Learn to juggle, learn to lead
By Charlotte Crystal
Business is a juggling act. There are details, decisions, deductions and deadlines. All must stay aloft.
To keep all these balls in the air, managers must be able to clear their minds of distracting thoughts. Most business schools supply their students with a basic business tool kit — skills in accounting, marketing and finance — but U.Va.’s McIntire School of Commerce goes further. It
offers an elective class in “Mindful Leadership” that teaches the bottom-line value of personal insight, compassion and clear-headed thought.
Taught by Marga Odahowski, director of studies at the International Residential College, the course is made possible through the generosity of Jeffrey Walker, a 1977 graduate of McIntire, managing partner of J.P. Morgan Partners, a $13 billion, private investment fund, and currently the president of the McIntire School of Commerce Foundation board of trustees.
Together, Walker and Odahowski have developed the Mindful Leadership course, which was offered for the third time this fall to commerce and College students. The syllabus describes the course’s goals:
“Throughout our careers and in life we are called to lead. Many of us have little formal education in the skills of attention, concentration, listening and empathy that are necessary in the development of authentic leadership. Our world is full of distractions; we are pulled in many directions. Let’s begin a conversation in higher education where mindfulness and compassion are in the forefront of our deepest understanding of what it means to be a leader of profits or nonprofits in today’s world.”
Other top business schools, such as those at Harvard University, Northwestern University, the University of Pennsylvania and the University of Richmond offer similar interdisciplinary leadership programs, Walker said.
Inside Monroe Hall’s Room 110 on a recent afternoon, to introduce a discussion on the need for focus, a positive attitude and teamwork, Walker taught students in the Mindful Leadership course to juggle.
About 20 students donned name tags, gathered in a large circle and paired off to learn to juggle one, two, and then, if possible, three beanbag balls. “The first thing about juggling you need to know is it’s supposed to be fun,” Walker said as students frowned in concentration.
“Throw up one ball and then drop it,” Walker instructed. “Your partner will pick it up. You have to throw it up to eye level, but not too high or you start to lose control. Then take two balls. Do two loops. Don’t let go of one ’til the other one is at eye level.” One set of students attempted to juggle as their instructors continued.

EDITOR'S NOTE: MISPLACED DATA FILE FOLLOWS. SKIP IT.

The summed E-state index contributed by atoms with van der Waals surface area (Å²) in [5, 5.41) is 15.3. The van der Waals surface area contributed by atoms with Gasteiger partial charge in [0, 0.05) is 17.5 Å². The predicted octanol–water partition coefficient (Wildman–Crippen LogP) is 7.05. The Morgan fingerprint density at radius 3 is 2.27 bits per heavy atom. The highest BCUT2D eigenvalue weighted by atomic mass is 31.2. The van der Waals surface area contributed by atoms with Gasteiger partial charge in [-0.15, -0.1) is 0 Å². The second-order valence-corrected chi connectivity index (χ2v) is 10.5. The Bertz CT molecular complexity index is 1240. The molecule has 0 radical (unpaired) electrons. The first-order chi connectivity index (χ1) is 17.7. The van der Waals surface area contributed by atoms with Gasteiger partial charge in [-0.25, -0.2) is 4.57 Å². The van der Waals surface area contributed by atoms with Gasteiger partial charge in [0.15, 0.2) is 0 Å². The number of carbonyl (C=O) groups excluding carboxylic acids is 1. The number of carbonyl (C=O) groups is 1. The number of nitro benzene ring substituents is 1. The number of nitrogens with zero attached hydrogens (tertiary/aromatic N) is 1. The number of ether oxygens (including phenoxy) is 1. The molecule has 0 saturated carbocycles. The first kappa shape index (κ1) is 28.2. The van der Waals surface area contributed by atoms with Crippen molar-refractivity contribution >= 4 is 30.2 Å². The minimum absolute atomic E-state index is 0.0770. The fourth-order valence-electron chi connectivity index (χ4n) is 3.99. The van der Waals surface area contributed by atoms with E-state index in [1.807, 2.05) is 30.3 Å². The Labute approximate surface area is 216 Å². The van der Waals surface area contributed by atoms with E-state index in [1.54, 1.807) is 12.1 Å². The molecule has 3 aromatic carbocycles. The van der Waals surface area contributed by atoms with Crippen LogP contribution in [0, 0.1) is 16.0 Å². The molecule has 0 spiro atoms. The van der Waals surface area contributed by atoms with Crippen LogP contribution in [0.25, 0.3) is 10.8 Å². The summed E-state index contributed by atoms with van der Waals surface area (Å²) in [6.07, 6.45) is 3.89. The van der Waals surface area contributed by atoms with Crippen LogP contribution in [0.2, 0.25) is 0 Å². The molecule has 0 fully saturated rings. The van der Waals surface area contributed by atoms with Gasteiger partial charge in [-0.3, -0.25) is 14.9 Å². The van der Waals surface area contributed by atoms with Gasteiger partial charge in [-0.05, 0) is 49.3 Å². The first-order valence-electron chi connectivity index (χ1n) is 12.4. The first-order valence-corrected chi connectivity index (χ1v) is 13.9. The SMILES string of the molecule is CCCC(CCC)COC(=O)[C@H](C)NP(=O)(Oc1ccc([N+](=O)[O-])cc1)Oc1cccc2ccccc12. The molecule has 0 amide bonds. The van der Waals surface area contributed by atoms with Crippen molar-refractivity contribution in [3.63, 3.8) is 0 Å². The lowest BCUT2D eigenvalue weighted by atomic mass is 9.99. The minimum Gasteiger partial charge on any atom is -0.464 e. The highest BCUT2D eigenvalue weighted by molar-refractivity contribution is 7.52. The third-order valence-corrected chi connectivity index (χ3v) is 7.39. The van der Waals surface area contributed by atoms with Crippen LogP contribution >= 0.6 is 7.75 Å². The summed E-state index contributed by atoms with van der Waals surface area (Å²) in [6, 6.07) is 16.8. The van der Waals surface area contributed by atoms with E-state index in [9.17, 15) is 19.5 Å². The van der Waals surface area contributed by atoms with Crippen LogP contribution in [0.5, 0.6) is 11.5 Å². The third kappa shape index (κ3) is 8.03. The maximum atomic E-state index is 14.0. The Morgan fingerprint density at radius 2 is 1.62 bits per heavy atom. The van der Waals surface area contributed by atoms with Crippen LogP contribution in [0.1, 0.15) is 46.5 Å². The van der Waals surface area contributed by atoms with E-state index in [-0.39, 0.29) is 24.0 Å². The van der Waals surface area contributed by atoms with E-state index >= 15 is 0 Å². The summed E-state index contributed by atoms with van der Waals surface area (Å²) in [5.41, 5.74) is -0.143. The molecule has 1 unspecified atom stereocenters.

“Focus on the toss, not the catch,” Odahowski said.
The sound of laughter, advice and balls hitting the floor filled the room. Students had five minutes to work on their technique before switching partners.
“Alrighty, we’re done,” Walker announced after 10 minutes.
What did the students learn from the exercise?
“There’s always pressure when you’re learning something new,” one student said.
“I was impatient and wanted to do it right away,” another student said.
“I had to learn to trust my partner,” a third added.
Walker used the students’ impressions as a lead-in to his PowerPoint presentation, which tied the lessons from the juggling exercise to business situations.
He talked about the importance of making mistakes. “We write off 30 percent of our venture capital investments,” Walker said of his investment group. “If we were afraid of writing things off, we would never make a deal. Make a mistake. It’s OK. That’s how you learn.”
He mentioned the need to clear the mind to focus on one thing at a time and to listen closely when someone is speaking.
“People think they can multitask. But if you focus on one thing at a time, you will do all of the tasks better,” Walker said.
He also discussed the benefits of visualizing success.
“You’ve got to give people an idea of what your goal is going to look like,” he said. “The business plan that people give us and that we back is never what they do. We often have to rethink things six months down the road. There’s a lot of trial and error. But it’s a path, a guide.”
Like anything else, such as learning to be an effective business leader, learning how to juggle takes practice, Walker said. “But over time, it will become natural.”